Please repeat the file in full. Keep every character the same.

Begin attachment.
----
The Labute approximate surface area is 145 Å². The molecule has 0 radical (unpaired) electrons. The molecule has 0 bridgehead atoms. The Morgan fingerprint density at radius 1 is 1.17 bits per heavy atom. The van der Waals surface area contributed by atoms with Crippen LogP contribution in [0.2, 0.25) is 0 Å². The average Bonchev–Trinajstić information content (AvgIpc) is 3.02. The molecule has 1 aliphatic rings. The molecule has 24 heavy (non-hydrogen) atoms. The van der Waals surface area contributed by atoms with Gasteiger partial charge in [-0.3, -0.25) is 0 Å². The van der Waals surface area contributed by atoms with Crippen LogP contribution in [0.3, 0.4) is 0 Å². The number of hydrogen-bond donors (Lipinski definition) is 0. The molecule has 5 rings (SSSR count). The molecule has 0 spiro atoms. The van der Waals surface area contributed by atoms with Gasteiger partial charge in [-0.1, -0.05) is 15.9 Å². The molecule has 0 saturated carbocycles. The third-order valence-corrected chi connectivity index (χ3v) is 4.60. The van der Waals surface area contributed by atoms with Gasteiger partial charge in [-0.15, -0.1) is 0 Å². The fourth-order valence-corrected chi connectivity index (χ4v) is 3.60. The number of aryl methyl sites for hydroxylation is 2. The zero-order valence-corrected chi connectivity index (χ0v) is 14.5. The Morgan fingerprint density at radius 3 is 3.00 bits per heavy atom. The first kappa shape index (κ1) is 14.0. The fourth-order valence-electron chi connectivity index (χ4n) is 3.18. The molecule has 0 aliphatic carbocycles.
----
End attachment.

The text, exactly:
The Labute approximate surface area is 145 Å². The molecule has 0 radical (unpaired) electrons. The molecule has 0 bridgehead atoms. The Morgan fingerprint density at radius 1 is 1.17 bits per heavy atom. The van der Waals surface area contributed by atoms with Crippen LogP contribution in [0.2, 0.25) is 0 Å². The average Bonchev–Trinajstić information content (AvgIpc) is 3.02. The molecule has 1 aliphatic rings. The molecule has 24 heavy (non-hydrogen) atoms. The van der Waals surface area contributed by atoms with Gasteiger partial charge in [-0.3, -0.25) is 0 Å². The van der Waals surface area contributed by atoms with Crippen LogP contribution in [0.3, 0.4) is 0 Å². The number of hydrogen-bond donors (Lipinski definition) is 0. The molecule has 5 rings (SSSR count). The molecule has 0 spiro atoms. The van der Waals surface area contributed by atoms with Gasteiger partial charge in [-0.1, -0.05) is 15.9 Å². The molecule has 0 saturated carbocycles. The third-order valence-corrected chi connectivity index (χ3v) is 4.60. The van der Waals surface area contributed by atoms with Gasteiger partial charge in [-0.15, -0.1) is 0 Å². The fourth-order valence-corrected chi connectivity index (χ4v) is 3.60. The number of aryl methyl sites for hydroxylation is 2. The zero-order valence-corrected chi connectivity index (χ0v) is 14.5. The Morgan fingerprint density at radius 3 is 3.00 bits per heavy atom. The first kappa shape index (κ1) is 14.0. The fourth-order valence-electron chi connectivity index (χ4n) is 3.18. The molecule has 0 aliphatic carbocycles.